"Third way" proponents also claim that their solution would strike a balance between different interpretations of the Scriptures. When two interpretations are mutually contradictory, these proponents want to accept both the one and the other as equally valid. They urge the church to "get beyond yes/no polarities" that force it to make painful choices. Their "third way" would avoid such choices by affirming all individuals interpreting the Bible as sincere and faithful Christians.

This approach is utter nonsense. The Bible is filled with unavoidable yes/no choices: "I set before you life and death, blessing and curse" (Deuteronomy 30:19); "Choose this day whom you will serve" (Joshua 24:15); "He will place the sheep at his right hand, but the goats at the left" (Matthew 25:33); "Listen! I am standing at the door, knocking; if you hear my voice and open the door, I will come in to you and eat with you" (Revelation 3:20).

A church that systematically refuses to choose between truth and error has no place left to stand. To the extent that any church declines to distinguish the better from the worse biblical interpretations, it undercuts its own ability to teach clear doctrine from the Scriptures.

The existence of different interpretations does not imply that all those interpretations are equally valid. Nor does it imply that all interpreters are equally faithful. On the contrary, it is more likely that every interpreter falls short of complete faithfulness-to a greater or lesser degree. The church cannot give unconditional affirmation to all its members' personal views of Scripture. It always has the responsibility to seek the most faithful interpretation and to act upon it.

We are convinced-by the consistent testimony of the Scriptures and the Church Universal, through the ages and around the world-that the fidelity in marriage and abstinence in singleness standard remains the most faithful interpretation of God's will for human sexuality. This is an essential component of our calling in the Lord Jesus and our sanctification through the Holy Spirit, who purposes to "present [us] holy and blameless and irreproachable before him." We ask you to stand steadfast with us in rejecting any compromise that would shift Christ's church away from that godly endeavor.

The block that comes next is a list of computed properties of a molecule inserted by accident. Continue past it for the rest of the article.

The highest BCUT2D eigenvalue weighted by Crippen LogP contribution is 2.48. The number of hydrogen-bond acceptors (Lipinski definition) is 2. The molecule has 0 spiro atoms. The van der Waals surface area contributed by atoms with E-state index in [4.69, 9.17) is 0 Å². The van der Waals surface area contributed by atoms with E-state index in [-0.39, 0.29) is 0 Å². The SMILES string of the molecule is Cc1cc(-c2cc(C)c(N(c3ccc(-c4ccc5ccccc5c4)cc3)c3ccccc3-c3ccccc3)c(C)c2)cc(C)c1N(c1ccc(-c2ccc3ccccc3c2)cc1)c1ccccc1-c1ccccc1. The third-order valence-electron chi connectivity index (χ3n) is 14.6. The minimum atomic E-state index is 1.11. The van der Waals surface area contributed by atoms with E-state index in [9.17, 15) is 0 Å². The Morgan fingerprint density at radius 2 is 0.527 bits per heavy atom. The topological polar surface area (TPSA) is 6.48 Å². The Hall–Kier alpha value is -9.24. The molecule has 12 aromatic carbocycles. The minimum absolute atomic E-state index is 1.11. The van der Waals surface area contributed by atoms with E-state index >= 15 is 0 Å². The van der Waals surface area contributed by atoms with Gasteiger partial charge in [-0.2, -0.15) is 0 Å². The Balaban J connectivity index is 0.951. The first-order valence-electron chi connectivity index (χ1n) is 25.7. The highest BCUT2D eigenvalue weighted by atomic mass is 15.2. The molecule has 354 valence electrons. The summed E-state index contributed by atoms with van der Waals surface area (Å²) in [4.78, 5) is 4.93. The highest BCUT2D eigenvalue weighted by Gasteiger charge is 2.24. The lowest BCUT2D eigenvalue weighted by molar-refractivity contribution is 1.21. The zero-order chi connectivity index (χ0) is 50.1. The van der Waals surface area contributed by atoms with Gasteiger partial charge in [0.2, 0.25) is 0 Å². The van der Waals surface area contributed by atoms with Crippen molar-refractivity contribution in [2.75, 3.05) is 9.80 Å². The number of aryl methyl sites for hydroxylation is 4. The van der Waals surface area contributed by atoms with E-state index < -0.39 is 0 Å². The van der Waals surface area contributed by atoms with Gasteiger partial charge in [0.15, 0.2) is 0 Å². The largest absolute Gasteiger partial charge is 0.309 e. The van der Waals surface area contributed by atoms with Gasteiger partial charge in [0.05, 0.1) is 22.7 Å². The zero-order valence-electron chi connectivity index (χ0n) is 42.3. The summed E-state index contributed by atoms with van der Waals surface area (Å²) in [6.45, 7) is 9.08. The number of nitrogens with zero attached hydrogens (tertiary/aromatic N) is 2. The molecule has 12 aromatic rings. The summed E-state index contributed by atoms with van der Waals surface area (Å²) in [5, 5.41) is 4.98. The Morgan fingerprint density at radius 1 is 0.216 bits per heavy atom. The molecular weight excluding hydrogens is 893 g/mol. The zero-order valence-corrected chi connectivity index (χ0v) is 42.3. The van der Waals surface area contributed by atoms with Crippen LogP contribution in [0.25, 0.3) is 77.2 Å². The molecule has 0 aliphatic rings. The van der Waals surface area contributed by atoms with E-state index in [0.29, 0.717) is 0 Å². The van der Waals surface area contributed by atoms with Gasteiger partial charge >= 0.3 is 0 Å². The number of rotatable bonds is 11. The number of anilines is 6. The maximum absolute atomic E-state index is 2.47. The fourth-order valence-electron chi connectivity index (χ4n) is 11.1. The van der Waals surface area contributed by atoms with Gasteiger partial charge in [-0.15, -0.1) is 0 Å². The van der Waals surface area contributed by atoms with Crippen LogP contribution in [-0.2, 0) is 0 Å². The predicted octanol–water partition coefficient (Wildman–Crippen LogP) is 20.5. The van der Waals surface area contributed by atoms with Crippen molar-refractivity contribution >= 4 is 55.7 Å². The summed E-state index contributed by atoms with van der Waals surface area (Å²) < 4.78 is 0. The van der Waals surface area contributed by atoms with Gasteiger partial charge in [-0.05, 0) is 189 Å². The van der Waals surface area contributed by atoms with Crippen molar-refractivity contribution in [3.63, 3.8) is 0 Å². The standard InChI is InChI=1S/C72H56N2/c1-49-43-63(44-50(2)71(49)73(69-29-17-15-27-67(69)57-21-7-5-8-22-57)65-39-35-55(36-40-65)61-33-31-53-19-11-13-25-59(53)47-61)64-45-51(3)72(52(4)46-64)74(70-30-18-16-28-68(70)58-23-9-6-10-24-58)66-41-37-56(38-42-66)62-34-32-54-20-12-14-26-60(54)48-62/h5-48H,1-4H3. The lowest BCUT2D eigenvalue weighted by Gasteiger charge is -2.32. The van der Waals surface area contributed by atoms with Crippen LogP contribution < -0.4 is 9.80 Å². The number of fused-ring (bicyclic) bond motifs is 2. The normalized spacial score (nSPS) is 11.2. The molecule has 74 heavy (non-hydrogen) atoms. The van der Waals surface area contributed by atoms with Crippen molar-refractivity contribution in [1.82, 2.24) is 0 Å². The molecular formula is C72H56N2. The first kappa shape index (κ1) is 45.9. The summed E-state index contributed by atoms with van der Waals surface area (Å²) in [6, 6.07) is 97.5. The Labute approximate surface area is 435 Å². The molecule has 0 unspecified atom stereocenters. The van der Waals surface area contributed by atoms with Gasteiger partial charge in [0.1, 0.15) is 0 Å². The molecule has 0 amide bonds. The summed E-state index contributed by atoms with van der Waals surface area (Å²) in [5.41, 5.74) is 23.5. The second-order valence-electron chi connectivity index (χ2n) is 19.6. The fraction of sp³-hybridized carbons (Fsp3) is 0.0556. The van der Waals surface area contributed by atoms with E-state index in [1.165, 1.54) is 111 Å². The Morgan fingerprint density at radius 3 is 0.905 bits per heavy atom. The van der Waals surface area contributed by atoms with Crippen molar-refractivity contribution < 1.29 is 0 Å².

• Sara L. Anderson, Executive Vice President, Bristol House, Ltd. (United Methodist)
  • The Rev. James D. Berkley, Interim Director, Presbyterian Action for Faith & Freedom
  • Verna M. and Dr. Robert H. Blackburn, National Alliance of Covenanting Congregations (United Church of Canada)
  • The Rev. Karen Booth, Executive Director, Transforming Congregations (United Methodist)
  • Pastor Mark C. Chavez, Director, WordAlone Network (Evangelical Lutheran Church in America)
  • The Rev. Susan Cyre, Executive Director, Presbyterians for Faith, Family, and Ministry
  • The Rt. Rev. Robert Duncan, Episcopal Bishop of Pittsburgh, Moderator of the Anglican Communion Network
  • The Rev. Thomas J. Edwards, Executive Director, New Wineskins Initiative (Presbyterian Church (U.S.A.))
  • The Rev. Dr. Ira Gallaway, Confessing Movement (United Methodist)
  • Dr. Scott M. Gibson, President, American Baptist Evangelicals
  • The Rev. Dr. Donna Hailson, pastor, author, former professor (American Baptist)
  • The Rev. James V. Heidinger, President, Good News (United Methodist)
  • The Rev. Arthur Hiley, Vice President, National Alliance of Covenanting Congregations (United Church of Canada)
  • The Rev. Harold S. Martin, Editor, Brethren Revival Fellowship (Church of the Brethren)
  • Craig Alan Myers, Chairman, Brethren Revival Fellowship (Church of the Brethren)
  • The Rev. Bill Nicoson, Executive Director, American Baptist Evangelicals
  • Dr. Thomas C. Oden, board member, Confessing Movement (United Methodist)
  • The Rev. David Runnion-Bareford, Executive Director, Biblical Witness Fellowship (United Church of Christ)
  • Terry Schlossberg, Executive Director, Presbyterian Coalition
  • Faye Short, President, RENEW Network (United Methodist)
  • David and Jean Leu Stanley, Chairman and Steering Committee member, UMAction (United Methodist)
  • The Rev. Vernon Stoop, Executive Director, Focus Renewal Ministries in the United Church of Christ
  • The Rev. Michael Walker, Executive Director, Presbyterians for Renewal
  • The Rev. Roland J. Wells, Jr., Vice President, Great Commission Network (Evangelical Lutheran Church in America)
  • The Rev. Todd H. Wetzel, Executive Director, Anglicans United
  • The Rev. Parker T. Williamson, Editor and Chief Executive Officer, Presbyterian Lay Committee
  • Alan Wisdom, Interim President, Institute on Religion and Democracy, elder in Presbyterian Church (U.S.A.)
Source: http://www.ird-renew.org/site/apps/nl/content2.asp?c=fvKVLfMVIsG&b=470197&ct=1619441